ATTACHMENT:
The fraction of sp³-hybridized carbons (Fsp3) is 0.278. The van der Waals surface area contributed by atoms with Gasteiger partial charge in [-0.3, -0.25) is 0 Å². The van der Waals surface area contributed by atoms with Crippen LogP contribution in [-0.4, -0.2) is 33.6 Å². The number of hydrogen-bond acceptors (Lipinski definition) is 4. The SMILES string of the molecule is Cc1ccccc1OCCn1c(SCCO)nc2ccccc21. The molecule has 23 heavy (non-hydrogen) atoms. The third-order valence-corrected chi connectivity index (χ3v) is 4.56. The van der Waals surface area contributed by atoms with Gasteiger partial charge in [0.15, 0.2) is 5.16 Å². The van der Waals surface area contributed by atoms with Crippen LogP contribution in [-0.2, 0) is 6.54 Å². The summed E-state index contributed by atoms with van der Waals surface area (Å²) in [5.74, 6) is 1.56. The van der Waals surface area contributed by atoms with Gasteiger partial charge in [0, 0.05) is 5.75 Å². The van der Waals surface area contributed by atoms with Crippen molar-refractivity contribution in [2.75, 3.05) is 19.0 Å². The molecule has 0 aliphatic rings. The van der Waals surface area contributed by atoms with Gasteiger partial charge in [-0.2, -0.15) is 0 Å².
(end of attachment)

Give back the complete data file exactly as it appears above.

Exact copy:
The fraction of sp³-hybridized carbons (Fsp3) is 0.278. The van der Waals surface area contributed by atoms with Gasteiger partial charge in [-0.3, -0.25) is 0 Å². The van der Waals surface area contributed by atoms with Crippen LogP contribution in [-0.4, -0.2) is 33.6 Å². The number of hydrogen-bond acceptors (Lipinski definition) is 4. The SMILES string of the molecule is Cc1ccccc1OCCn1c(SCCO)nc2ccccc21. The molecule has 23 heavy (non-hydrogen) atoms. The third-order valence-corrected chi connectivity index (χ3v) is 4.56. The van der Waals surface area contributed by atoms with Gasteiger partial charge in [0.15, 0.2) is 5.16 Å². The van der Waals surface area contributed by atoms with Crippen LogP contribution in [-0.2, 0) is 6.54 Å². The summed E-state index contributed by atoms with van der Waals surface area (Å²) in [5.74, 6) is 1.56. The van der Waals surface area contributed by atoms with Gasteiger partial charge in [0, 0.05) is 5.75 Å². The van der Waals surface area contributed by atoms with Crippen molar-refractivity contribution in [2.75, 3.05) is 19.0 Å². The molecule has 0 aliphatic rings. The van der Waals surface area contributed by atoms with Gasteiger partial charge in [-0.2, -0.15) is 0 Å².